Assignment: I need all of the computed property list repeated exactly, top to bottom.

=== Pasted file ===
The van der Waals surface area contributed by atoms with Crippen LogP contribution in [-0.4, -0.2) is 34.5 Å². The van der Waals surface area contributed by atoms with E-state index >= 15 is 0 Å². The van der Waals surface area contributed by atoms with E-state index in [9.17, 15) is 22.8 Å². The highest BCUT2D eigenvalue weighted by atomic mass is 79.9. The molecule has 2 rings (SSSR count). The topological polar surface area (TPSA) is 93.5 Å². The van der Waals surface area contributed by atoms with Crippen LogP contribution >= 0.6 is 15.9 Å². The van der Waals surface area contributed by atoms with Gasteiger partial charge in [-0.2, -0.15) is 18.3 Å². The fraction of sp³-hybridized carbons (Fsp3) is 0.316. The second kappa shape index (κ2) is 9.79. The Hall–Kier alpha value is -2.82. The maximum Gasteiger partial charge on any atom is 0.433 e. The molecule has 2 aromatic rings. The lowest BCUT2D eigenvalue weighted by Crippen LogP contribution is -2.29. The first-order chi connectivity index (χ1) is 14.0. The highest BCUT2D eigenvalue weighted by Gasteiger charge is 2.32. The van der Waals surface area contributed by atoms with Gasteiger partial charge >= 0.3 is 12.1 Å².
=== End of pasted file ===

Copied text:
The van der Waals surface area contributed by atoms with Crippen LogP contribution in [-0.4, -0.2) is 34.5 Å². The van der Waals surface area contributed by atoms with E-state index >= 15 is 0 Å². The van der Waals surface area contributed by atoms with E-state index in [9.17, 15) is 22.8 Å². The highest BCUT2D eigenvalue weighted by atomic mass is 79.9. The molecule has 2 rings (SSSR count). The topological polar surface area (TPSA) is 93.5 Å². The van der Waals surface area contributed by atoms with Crippen LogP contribution >= 0.6 is 15.9 Å². The van der Waals surface area contributed by atoms with Gasteiger partial charge in [-0.2, -0.15) is 18.3 Å². The fraction of sp³-hybridized carbons (Fsp3) is 0.316. The second kappa shape index (κ2) is 9.79. The Hall–Kier alpha value is -2.82. The maximum Gasteiger partial charge on any atom is 0.433 e. The molecule has 2 aromatic rings. The lowest BCUT2D eigenvalue weighted by Crippen LogP contribution is -2.29. The first-order chi connectivity index (χ1) is 14.0. The highest BCUT2D eigenvalue weighted by Gasteiger charge is 2.32. The van der Waals surface area contributed by atoms with Gasteiger partial charge >= 0.3 is 12.1 Å².